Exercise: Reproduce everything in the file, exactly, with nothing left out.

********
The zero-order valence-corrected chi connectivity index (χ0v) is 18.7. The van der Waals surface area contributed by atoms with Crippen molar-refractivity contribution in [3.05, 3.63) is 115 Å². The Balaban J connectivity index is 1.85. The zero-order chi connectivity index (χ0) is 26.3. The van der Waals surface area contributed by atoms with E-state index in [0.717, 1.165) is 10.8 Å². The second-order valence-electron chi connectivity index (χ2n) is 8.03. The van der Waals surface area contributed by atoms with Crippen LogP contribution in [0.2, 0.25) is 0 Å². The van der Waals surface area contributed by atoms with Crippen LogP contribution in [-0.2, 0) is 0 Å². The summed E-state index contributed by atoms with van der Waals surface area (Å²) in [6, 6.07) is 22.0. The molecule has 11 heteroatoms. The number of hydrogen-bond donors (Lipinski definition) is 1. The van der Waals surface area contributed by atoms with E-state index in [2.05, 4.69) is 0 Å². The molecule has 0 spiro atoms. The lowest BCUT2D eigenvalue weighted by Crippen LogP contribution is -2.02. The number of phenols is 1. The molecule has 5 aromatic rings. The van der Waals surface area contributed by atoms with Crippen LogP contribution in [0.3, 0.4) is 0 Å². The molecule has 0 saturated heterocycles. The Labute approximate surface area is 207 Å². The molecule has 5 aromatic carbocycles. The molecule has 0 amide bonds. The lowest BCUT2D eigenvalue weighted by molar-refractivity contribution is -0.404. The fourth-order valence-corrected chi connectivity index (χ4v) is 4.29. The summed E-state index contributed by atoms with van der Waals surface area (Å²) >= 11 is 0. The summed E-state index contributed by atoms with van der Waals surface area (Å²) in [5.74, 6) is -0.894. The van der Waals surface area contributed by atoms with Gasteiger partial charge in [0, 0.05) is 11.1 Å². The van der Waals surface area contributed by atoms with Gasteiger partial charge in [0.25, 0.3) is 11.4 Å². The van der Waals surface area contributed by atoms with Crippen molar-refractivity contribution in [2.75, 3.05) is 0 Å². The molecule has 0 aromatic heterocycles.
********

The zero-order valence-corrected chi connectivity index (χ0v) is 18.7. The van der Waals surface area contributed by atoms with Crippen molar-refractivity contribution in [3.05, 3.63) is 115 Å². The Balaban J connectivity index is 1.85. The zero-order chi connectivity index (χ0) is 26.3. The van der Waals surface area contributed by atoms with E-state index in [0.717, 1.165) is 10.8 Å². The second-order valence-electron chi connectivity index (χ2n) is 8.03. The van der Waals surface area contributed by atoms with Crippen LogP contribution in [0.2, 0.25) is 0 Å². The van der Waals surface area contributed by atoms with Crippen LogP contribution in [-0.2, 0) is 0 Å². The summed E-state index contributed by atoms with van der Waals surface area (Å²) in [6, 6.07) is 22.0. The molecule has 11 heteroatoms. The number of hydrogen-bond donors (Lipinski definition) is 1. The van der Waals surface area contributed by atoms with E-state index in [2.05, 4.69) is 0 Å². The molecule has 0 spiro atoms. The lowest BCUT2D eigenvalue weighted by Crippen LogP contribution is -2.02. The number of phenols is 1. The molecule has 5 aromatic rings. The van der Waals surface area contributed by atoms with Crippen LogP contribution in [0.3, 0.4) is 0 Å². The molecule has 0 saturated heterocycles. The Labute approximate surface area is 207 Å². The molecule has 5 aromatic carbocycles. The molecule has 0 amide bonds. The lowest BCUT2D eigenvalue weighted by molar-refractivity contribution is -0.404. The fourth-order valence-corrected chi connectivity index (χ4v) is 4.29. The summed E-state index contributed by atoms with van der Waals surface area (Å²) >= 11 is 0. The summed E-state index contributed by atoms with van der Waals surface area (Å²) in [5.74, 6) is -0.894. The van der Waals surface area contributed by atoms with Gasteiger partial charge in [0, 0.05) is 11.1 Å². The van der Waals surface area contributed by atoms with Gasteiger partial charge in [0.25, 0.3) is 11.4 Å². The van der Waals surface area contributed by atoms with Crippen molar-refractivity contribution in [2.75, 3.05) is 0 Å². The molecule has 0 aromatic heterocycles.